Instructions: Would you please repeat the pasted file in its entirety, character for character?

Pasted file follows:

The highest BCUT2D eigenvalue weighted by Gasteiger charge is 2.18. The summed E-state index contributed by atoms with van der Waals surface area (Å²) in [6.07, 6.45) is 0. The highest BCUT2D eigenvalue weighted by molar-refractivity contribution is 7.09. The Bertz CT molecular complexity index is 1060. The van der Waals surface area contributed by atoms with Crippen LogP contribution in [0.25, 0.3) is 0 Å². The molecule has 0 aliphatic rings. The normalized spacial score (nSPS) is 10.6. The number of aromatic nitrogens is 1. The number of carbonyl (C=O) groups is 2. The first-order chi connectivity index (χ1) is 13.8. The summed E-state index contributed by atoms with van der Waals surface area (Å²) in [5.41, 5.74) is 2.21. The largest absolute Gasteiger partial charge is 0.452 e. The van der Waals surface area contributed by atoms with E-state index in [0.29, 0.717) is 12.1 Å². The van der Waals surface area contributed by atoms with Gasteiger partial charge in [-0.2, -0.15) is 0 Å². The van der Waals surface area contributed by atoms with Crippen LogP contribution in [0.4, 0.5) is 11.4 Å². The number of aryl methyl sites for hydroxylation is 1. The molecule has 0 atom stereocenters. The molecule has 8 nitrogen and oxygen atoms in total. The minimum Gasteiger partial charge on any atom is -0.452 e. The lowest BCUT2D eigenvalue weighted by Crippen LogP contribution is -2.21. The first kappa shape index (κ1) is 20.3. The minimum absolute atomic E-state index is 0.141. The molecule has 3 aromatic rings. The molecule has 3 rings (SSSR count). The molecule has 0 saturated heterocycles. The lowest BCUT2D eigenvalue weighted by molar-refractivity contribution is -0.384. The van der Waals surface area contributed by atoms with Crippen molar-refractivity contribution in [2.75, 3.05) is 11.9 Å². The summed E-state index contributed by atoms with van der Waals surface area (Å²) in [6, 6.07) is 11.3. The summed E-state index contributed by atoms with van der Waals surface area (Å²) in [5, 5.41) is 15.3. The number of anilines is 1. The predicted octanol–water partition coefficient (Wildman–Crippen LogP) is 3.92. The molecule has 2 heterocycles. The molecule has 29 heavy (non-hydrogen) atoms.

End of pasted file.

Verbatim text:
The highest BCUT2D eigenvalue weighted by Gasteiger charge is 2.18. The summed E-state index contributed by atoms with van der Waals surface area (Å²) in [6.07, 6.45) is 0. The highest BCUT2D eigenvalue weighted by molar-refractivity contribution is 7.09. The Bertz CT molecular complexity index is 1060. The van der Waals surface area contributed by atoms with Crippen LogP contribution in [0.25, 0.3) is 0 Å². The molecule has 0 aliphatic rings. The normalized spacial score (nSPS) is 10.6. The number of aromatic nitrogens is 1. The number of carbonyl (C=O) groups is 2. The first-order chi connectivity index (χ1) is 13.8. The summed E-state index contributed by atoms with van der Waals surface area (Å²) in [5.41, 5.74) is 2.21. The largest absolute Gasteiger partial charge is 0.452 e. The van der Waals surface area contributed by atoms with E-state index in [0.29, 0.717) is 12.1 Å². The van der Waals surface area contributed by atoms with Gasteiger partial charge in [-0.2, -0.15) is 0 Å². The van der Waals surface area contributed by atoms with Crippen LogP contribution in [0.4, 0.5) is 11.4 Å². The number of aryl methyl sites for hydroxylation is 1. The molecule has 0 atom stereocenters. The molecule has 8 nitrogen and oxygen atoms in total. The minimum Gasteiger partial charge on any atom is -0.452 e. The lowest BCUT2D eigenvalue weighted by Crippen LogP contribution is -2.21. The first kappa shape index (κ1) is 20.3. The minimum absolute atomic E-state index is 0.141. The molecule has 3 aromatic rings. The molecule has 3 rings (SSSR count). The molecule has 0 saturated heterocycles. The lowest BCUT2D eigenvalue weighted by molar-refractivity contribution is -0.384. The van der Waals surface area contributed by atoms with Crippen molar-refractivity contribution in [2.75, 3.05) is 11.9 Å². The summed E-state index contributed by atoms with van der Waals surface area (Å²) in [6, 6.07) is 11.3. The summed E-state index contributed by atoms with van der Waals surface area (Å²) in [5, 5.41) is 15.3. The number of anilines is 1. The predicted octanol–water partition coefficient (Wildman–Crippen LogP) is 3.92. The molecule has 2 heterocycles. The molecule has 29 heavy (non-hydrogen) atoms.